Which mascot will you choose?

Marra Clay, Publisher

The Whitman Blue Ravens? The Whitman Appaloosas? The Whitman Blues? The Whitman Sockeyes? It’s up to you  to choose. The college community has the chance to vote on the new college mascot now that the Mascot Working Group has released the four final mascot options. However, many students feel that the options are lackluster.

In early September, the Mascot Working Group started soliciting ideas for a mascot after deciding to abandon the Missionary this past April. According to an email sent to the community this past Monday, Oct. 17, they received over 1,500 different mascot suggestions. In the email, the Mascot Working Group released the final four options for the college’s new mascot: Appaloosas, Blue Ravens, Blues or Sockeyes. The community has the opportunity to vote on these four mascots through a ranking survey.

Junior Tim Howell was the only student representative in the Mascot Working Group, and according to him, the process for choosing the four options was extensive. The working group discussed many of the values that the Whitman community holds, and then analyzed mascot suggestions accordingly.

“What we tried to figure out in the beginning stages was what represented the college…later on in the process we started going through names that we thought would fit,” Howell said.

The email from the Mascot Working Group emphasized the goal that the four final options will demonstrate Whitman’s values. It read, “We believe any of these mascots would achieve our goals of bringing together the Whitman community, instilling pride in Whitman and reflecting the shared values of our community.”

Despite this positive perspective, many students have mixed responses to the mascot options. The Wire turned to students and staff for their thoughts on the options.

Senior Eva Geisse questioned whether or not the final four mascot options properly fit the campus.

“I’m not over the moon about any of them,” Geisse said. “When I think of three out of the four of them, I don’t think Whitman. The Blues was the only one that when I thought of it I thought of Whitman and driving into Walla Walla. But, outside of Walla Walla not many people will know what the Blues are.”

Staff member and alumni Brian Acosta (‘16) also had issues with The Blues option. “The biggest concern that I have is that the Missionary mascot kept reminding us of where we came from. If we change it to the Blue Mountains then we only get a geographical sense, not a historical sense.”

The Indigenous Peoples Education and Culture Club (IPECC) played a significant role in mobilizing students last year to remove the Missionary mascot. IPECC member senior Zoey Kapusinski is worried that the Appaloosas could create some cultural insensitivity because appaloosa horses have a strong historical significance with the Nez Perce people. The American breed of appaloosas was developed by the Nez Perce tribe, but the breed was stolen by the U.S. Cavalry following the Nez Perce War of 1877. Since then, the breed has become popularized in American horse breeding.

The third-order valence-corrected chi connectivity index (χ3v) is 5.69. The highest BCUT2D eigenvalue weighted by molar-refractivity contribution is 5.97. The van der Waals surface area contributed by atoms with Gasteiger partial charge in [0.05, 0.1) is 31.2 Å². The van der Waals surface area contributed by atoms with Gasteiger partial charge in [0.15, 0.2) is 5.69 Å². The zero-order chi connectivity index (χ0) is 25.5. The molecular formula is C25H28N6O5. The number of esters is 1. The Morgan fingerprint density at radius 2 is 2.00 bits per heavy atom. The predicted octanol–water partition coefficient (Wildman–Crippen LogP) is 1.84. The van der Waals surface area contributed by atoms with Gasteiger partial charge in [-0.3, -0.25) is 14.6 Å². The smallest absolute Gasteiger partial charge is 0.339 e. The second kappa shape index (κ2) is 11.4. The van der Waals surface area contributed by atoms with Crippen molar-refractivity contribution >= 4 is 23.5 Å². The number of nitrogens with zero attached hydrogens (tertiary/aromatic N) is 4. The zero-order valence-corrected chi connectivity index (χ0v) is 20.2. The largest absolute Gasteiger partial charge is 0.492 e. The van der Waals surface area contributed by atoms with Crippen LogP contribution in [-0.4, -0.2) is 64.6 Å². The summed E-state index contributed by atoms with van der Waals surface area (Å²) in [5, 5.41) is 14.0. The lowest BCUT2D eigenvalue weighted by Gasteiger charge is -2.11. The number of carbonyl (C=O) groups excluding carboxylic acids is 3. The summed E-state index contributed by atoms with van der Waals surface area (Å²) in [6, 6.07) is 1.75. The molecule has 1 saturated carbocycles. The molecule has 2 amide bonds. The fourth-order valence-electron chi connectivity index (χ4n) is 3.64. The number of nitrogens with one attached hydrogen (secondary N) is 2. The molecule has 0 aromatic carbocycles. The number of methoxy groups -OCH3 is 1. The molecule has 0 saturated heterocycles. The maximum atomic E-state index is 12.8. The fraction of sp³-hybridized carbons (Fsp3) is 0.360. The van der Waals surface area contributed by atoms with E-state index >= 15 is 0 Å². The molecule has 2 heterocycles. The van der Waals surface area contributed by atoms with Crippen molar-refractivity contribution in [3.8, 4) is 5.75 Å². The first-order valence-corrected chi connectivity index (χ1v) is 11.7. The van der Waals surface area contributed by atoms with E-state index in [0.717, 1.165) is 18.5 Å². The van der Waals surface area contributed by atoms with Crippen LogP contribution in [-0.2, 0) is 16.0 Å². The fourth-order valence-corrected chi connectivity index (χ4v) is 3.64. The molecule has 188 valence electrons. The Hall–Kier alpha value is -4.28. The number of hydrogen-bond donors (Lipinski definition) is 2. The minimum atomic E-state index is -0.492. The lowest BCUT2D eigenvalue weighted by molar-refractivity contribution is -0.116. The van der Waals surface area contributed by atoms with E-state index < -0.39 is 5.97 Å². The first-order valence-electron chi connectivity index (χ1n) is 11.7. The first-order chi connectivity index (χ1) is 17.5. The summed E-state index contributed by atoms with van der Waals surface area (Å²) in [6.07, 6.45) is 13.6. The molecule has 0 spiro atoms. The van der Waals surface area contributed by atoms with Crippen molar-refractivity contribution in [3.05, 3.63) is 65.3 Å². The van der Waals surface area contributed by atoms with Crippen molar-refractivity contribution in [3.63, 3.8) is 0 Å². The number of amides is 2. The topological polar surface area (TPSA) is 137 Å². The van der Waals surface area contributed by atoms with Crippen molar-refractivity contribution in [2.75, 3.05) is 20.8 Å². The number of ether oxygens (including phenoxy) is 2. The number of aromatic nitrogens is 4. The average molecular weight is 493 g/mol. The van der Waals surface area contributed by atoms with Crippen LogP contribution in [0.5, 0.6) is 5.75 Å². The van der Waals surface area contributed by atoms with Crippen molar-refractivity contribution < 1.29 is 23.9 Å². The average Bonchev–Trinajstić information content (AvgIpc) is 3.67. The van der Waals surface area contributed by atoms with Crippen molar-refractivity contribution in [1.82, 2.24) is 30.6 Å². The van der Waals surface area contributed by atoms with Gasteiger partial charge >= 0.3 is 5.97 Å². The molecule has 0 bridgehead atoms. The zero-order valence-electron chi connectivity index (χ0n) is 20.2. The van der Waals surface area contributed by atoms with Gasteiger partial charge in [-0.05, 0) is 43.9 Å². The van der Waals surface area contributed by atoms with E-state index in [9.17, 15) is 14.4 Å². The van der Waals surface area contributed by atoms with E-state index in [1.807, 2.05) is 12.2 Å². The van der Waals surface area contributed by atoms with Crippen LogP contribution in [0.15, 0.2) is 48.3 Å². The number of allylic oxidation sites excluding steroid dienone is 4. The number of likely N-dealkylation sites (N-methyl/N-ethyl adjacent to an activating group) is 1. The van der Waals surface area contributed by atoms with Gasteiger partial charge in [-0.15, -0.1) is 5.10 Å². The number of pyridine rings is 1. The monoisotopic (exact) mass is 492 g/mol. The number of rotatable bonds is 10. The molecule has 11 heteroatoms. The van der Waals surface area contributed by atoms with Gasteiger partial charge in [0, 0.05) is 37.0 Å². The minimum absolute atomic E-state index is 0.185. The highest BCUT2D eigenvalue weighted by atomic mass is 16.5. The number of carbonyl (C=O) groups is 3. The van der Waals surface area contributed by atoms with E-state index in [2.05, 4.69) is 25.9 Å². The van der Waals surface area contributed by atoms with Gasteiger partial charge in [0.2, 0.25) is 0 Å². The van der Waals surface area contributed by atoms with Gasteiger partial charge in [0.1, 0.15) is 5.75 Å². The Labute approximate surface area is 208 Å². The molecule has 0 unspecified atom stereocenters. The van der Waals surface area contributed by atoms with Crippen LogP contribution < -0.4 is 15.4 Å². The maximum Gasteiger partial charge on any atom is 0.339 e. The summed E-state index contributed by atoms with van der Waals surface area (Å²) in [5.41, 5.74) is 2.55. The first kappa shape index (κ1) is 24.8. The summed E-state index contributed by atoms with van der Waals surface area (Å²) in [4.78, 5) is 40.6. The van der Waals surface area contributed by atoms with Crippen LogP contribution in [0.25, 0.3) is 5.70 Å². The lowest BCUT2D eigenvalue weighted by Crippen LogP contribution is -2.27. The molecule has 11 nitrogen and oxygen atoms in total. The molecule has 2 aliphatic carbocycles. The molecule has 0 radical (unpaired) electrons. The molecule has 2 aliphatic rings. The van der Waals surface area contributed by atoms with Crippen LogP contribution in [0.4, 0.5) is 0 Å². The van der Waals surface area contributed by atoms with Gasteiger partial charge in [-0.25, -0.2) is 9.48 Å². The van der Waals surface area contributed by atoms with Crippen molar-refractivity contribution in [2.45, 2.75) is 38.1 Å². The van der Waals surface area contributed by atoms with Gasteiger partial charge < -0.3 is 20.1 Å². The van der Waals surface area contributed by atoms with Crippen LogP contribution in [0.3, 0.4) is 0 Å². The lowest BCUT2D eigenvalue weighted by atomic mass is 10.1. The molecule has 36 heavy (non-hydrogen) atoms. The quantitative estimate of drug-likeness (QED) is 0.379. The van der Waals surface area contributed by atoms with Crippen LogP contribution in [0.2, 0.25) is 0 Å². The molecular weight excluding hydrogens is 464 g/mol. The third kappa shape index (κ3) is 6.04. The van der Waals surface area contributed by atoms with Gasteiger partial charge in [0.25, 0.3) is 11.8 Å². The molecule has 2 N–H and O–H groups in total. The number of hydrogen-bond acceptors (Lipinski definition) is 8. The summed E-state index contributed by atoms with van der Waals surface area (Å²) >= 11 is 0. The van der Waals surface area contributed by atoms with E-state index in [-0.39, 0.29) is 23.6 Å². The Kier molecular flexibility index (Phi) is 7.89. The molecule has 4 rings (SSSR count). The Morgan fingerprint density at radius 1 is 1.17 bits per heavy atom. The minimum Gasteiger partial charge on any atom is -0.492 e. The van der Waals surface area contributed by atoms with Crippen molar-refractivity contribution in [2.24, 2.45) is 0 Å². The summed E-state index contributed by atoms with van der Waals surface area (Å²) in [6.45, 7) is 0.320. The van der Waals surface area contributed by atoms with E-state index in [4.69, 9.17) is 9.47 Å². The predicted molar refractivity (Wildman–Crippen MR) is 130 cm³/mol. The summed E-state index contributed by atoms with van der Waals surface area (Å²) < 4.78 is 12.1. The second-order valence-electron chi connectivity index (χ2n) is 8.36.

“I love that Appaloosa was inspired by Styx,” Kapusinski wrote in an email to The Whitman Wire. “[But] I’m wondering if there’s still some extractive/culturally insensitive element with Appaloosa.” However, Kapusinski emphasized that any new mascot is a step forward.

“Regardless of which mascot is chosen, I think they’re all better than Missionaries,” Kapusinski said. “I know that as a high school student, I would have been legitimately more inclined to make Whitman my top choice with a mascot that was not the Missionaries.”

Illustrations by Claire Revere.
The four final mascot options are the Appaloosa, the Blues, the Blue Raven, and the Sockeye. Illustrations by Claire Revere.

All of the mascot options have varying critiques across campus. Some students feel that the Blue Raven is not unique enough to represent the Whitman community, and others feel that the Sockeye is too unique and silly. Many students noticed that the Blues, while they have regional significance, are nondescript and may have a questionable relationship with mental health (“I have the blues”). Many students did not know what an Appaloosa is.

Howell, who plays for the men’s basketball team, noted that it is important for the Whitman community to keep in mind the athletic significance of the mascot when voting.

“When it comes to the mascot, it represents the college as a whole but it mainly represents the athletes. When you think of the mascot you think of the athletes,” Howell said.

Howell thinks that it will be important for the new mascot to balance athletic and non-athletic parts of campus.

“[When representing the student body on the Mascot Working Group] I tried to make sure that the mascot was something that students could have pride in and rally around, in athletics and also the college…It’s all about trying to find something that represents athletes and non-athletes too, but is something that is still cool and creative and something that people can get behind,” Howell said.

President Kathy Murray feels as though these four options all have the capability to fit the values of the college today, and is pleased with the final mascot options.

“I like them all. The point was that by the time we sent [the survey] out, that the leadership of the college was in agreement that we could be any one of those four and be happy. And I would be happy with any of them,” Murray said.

Voting for the mascot will continue through Sunday, Oct. 30, and the final choice will be announced at a later date by Whitman’s Office of Communications.